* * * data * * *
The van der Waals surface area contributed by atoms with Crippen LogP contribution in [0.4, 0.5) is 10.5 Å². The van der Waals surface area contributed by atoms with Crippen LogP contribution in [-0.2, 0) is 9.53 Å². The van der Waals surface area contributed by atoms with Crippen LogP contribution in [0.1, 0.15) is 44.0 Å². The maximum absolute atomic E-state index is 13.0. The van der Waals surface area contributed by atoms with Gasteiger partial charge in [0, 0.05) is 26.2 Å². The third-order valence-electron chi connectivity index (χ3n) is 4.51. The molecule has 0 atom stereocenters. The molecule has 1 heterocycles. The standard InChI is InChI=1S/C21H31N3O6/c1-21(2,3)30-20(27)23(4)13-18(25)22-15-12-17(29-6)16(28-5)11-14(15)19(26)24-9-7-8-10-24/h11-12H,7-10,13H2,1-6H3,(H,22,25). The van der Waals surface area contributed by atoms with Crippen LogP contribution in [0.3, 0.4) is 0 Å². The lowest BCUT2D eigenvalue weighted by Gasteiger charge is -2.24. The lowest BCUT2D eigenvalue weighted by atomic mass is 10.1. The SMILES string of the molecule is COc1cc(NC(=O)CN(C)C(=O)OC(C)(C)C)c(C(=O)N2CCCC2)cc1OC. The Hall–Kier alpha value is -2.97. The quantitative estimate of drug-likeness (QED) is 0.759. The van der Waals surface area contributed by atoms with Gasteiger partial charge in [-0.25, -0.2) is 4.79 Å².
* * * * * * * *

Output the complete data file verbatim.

The van der Waals surface area contributed by atoms with Crippen LogP contribution in [0.4, 0.5) is 10.5 Å². The van der Waals surface area contributed by atoms with Crippen LogP contribution in [-0.2, 0) is 9.53 Å². The van der Waals surface area contributed by atoms with Crippen LogP contribution in [0.1, 0.15) is 44.0 Å². The maximum absolute atomic E-state index is 13.0. The van der Waals surface area contributed by atoms with Gasteiger partial charge in [0, 0.05) is 26.2 Å². The third-order valence-electron chi connectivity index (χ3n) is 4.51. The molecule has 0 atom stereocenters. The molecule has 1 heterocycles. The standard InChI is InChI=1S/C21H31N3O6/c1-21(2,3)30-20(27)23(4)13-18(25)22-15-12-17(29-6)16(28-5)11-14(15)19(26)24-9-7-8-10-24/h11-12H,7-10,13H2,1-6H3,(H,22,25). The van der Waals surface area contributed by atoms with Crippen LogP contribution in [0.3, 0.4) is 0 Å². The lowest BCUT2D eigenvalue weighted by Gasteiger charge is -2.24. The lowest BCUT2D eigenvalue weighted by atomic mass is 10.1. The SMILES string of the molecule is COc1cc(NC(=O)CN(C)C(=O)OC(C)(C)C)c(C(=O)N2CCCC2)cc1OC. The Hall–Kier alpha value is -2.97. The quantitative estimate of drug-likeness (QED) is 0.759. The van der Waals surface area contributed by atoms with Gasteiger partial charge in [-0.25, -0.2) is 4.79 Å².